Hammer of Misfortune's fifth full-length album (and their first for Metal Blade Records) once again mixes progressive, folk, doom and power Metal to produce an album that is a unique listen.
The majestic start of '317' is followed by the title track with its solid backbeat (supplied by drummer Chewy Marzolo who has recently returned to the band) and a chunky guitar riff and keyboards from Sigrid Sheie that wouldn't look out of place on a Rush or a Dream Theatre album.
Article continues below...
'The Grain' follows next which is one of the album's outstanding tracks and it demonstrates that this band can do catchy tunes (even with less than upbeat lyrics) that can turn into seven minute epics!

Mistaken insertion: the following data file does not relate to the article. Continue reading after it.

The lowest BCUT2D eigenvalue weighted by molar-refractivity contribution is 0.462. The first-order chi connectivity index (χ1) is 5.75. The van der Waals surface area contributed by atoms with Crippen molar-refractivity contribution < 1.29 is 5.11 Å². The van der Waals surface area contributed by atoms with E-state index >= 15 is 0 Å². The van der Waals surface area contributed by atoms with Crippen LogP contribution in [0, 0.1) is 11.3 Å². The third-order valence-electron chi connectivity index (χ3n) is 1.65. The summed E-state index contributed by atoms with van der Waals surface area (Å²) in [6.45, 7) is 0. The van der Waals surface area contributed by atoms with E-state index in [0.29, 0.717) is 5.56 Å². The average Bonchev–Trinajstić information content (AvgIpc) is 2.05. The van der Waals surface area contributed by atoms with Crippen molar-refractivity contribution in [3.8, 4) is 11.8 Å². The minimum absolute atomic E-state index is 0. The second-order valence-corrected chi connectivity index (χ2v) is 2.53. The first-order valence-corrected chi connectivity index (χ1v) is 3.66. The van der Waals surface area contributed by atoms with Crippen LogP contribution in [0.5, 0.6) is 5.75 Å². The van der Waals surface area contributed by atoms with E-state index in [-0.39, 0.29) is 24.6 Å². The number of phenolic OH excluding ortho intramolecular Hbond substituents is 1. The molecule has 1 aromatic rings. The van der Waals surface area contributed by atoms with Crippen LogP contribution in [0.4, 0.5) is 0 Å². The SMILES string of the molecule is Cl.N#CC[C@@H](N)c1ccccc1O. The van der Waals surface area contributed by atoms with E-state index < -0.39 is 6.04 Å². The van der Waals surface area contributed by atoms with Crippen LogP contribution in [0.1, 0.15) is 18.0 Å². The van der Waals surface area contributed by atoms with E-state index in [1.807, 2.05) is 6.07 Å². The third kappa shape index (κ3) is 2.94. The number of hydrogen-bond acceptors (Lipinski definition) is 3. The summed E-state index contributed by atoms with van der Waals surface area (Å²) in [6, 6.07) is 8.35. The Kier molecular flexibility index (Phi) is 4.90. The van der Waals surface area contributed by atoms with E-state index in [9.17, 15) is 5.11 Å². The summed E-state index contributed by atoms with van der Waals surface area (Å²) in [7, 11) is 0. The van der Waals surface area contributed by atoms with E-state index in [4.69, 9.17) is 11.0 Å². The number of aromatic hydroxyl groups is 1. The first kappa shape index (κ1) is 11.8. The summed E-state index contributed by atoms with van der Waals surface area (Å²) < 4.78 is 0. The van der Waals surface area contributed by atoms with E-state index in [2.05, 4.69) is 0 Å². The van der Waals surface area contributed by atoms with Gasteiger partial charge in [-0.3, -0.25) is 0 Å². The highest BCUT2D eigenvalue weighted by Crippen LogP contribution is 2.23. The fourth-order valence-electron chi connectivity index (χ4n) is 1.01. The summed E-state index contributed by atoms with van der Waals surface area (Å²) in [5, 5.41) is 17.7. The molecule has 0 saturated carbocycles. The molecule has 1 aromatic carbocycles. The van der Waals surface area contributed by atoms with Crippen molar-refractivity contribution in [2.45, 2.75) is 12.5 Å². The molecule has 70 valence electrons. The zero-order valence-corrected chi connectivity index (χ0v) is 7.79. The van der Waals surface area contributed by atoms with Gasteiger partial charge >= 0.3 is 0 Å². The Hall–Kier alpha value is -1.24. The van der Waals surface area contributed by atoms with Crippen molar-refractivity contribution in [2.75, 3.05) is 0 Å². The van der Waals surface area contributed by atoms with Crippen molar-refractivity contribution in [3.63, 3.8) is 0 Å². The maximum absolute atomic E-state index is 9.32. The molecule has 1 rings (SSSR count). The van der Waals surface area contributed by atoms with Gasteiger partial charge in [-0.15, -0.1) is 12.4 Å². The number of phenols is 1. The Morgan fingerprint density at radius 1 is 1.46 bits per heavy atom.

The slower paced 'Staring (31st Floor)' gives way to the more upbeat piano based 'The Day The City Died' which Cobbett explains is about how different life in a big city in the United States (specifically his hometown of San Francisco) is now compared to how it used to be.
Sheie again displays her keyboard talents in the lyrically downbeat but excellently performed 'Summer Tears' which with its almost Queen-like harmonies in the chorus is another of the album's stand-out tracks. The album's final closing tracks 'Grey Wednesday' and 'Going Somewhere' round off an excellent album.
'17th Street' is available now on CD (3-panel digi-pack) and 180 gram double gatefold vinyl.
Staring (The 31st Floor)
The Day the City Died
Joe Hutton: Vocals
John Cobbett: Guitar
Leila Abdul-Rauf: Guitar, Vocals
Sigrid Sheie: Keyboards, Flute, Vocals
Max Barnett: Bass Guitar
Chewy Marzolo: drums